1. Field Spot
When viewing watermelons, the first thing that sticks out are those weird white spots. However, these spots (called field spots)are quite natural. The field spot is the area where the watermelon rested on the ground. While every watermelon has a field spot, the best watermelons have creamy-yellow or even orange-yellow spots. Go for the gold.
The webbing of a watermelon indicates the amount of times that bees touched the flower. The more pollination, the sweeter the watermelon is.
You may have not known this, but watermelons have genders. The ‘boy’ watermelons, are taller and more elongated, while the “girl” watermelons are more round and stout. The boy watermelons are more watery, while the girl watermelons are sweeter.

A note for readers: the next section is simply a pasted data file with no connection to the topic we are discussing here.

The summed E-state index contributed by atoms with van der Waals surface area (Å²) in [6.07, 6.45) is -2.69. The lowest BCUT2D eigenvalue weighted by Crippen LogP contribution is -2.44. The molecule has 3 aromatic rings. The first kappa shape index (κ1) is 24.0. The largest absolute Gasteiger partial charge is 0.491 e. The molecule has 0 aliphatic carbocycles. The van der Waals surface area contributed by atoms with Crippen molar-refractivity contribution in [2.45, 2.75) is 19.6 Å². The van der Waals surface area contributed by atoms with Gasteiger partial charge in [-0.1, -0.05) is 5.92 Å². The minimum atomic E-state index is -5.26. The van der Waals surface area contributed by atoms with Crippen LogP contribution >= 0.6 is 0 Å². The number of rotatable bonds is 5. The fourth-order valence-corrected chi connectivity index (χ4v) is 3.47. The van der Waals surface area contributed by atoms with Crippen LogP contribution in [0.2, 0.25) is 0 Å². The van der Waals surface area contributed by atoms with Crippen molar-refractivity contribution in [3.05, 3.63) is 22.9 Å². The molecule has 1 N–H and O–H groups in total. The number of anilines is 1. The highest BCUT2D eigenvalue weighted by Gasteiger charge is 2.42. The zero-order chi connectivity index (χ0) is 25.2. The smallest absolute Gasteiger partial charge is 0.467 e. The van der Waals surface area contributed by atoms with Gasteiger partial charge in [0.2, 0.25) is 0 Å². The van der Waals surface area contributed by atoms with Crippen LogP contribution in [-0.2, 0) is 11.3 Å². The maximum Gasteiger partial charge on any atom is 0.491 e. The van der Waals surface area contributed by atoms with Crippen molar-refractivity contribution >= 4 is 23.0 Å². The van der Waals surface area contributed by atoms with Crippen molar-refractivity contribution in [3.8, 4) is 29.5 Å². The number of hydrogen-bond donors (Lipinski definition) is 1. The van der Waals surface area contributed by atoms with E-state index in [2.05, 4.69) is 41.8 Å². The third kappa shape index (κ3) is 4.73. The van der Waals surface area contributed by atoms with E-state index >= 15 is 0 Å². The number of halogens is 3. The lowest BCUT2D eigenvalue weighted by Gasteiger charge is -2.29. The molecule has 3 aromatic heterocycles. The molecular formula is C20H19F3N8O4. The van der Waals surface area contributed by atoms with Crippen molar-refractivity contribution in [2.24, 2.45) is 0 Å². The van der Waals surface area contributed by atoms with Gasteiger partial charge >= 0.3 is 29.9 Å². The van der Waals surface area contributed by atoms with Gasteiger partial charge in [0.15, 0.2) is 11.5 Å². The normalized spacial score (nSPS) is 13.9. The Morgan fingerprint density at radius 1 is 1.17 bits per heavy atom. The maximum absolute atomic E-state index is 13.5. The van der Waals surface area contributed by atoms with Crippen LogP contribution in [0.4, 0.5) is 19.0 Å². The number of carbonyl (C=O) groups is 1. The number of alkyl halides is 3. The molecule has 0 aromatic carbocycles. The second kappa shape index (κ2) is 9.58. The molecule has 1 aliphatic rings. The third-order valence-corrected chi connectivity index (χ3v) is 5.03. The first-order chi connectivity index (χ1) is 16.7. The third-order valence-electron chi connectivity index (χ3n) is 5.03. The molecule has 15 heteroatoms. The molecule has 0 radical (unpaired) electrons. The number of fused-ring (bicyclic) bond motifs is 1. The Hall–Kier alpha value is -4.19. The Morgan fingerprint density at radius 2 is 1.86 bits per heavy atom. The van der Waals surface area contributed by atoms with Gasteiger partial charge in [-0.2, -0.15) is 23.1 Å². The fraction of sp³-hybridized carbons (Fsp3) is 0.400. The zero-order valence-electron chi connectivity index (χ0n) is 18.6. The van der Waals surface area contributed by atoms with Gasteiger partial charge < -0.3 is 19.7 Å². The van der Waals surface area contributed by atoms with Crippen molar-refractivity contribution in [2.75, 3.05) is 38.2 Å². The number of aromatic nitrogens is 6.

Our common sense tells us that bigger is better. So we may think that we should get our money’s worth and get the biggest watermelon we can haul onto our carts, but in reality, the best watermelons are average-sized. Don’t go for too small or too big, but just right. Size matters.
The tail of a watermelon indicates its ripeness. A green tail indicates that it was picked too soon and will not taste as good. Go for the watermelons that have dried tails for the best taste.
You can’t judge a book by its cover, but you can judge a watermelon by its shell.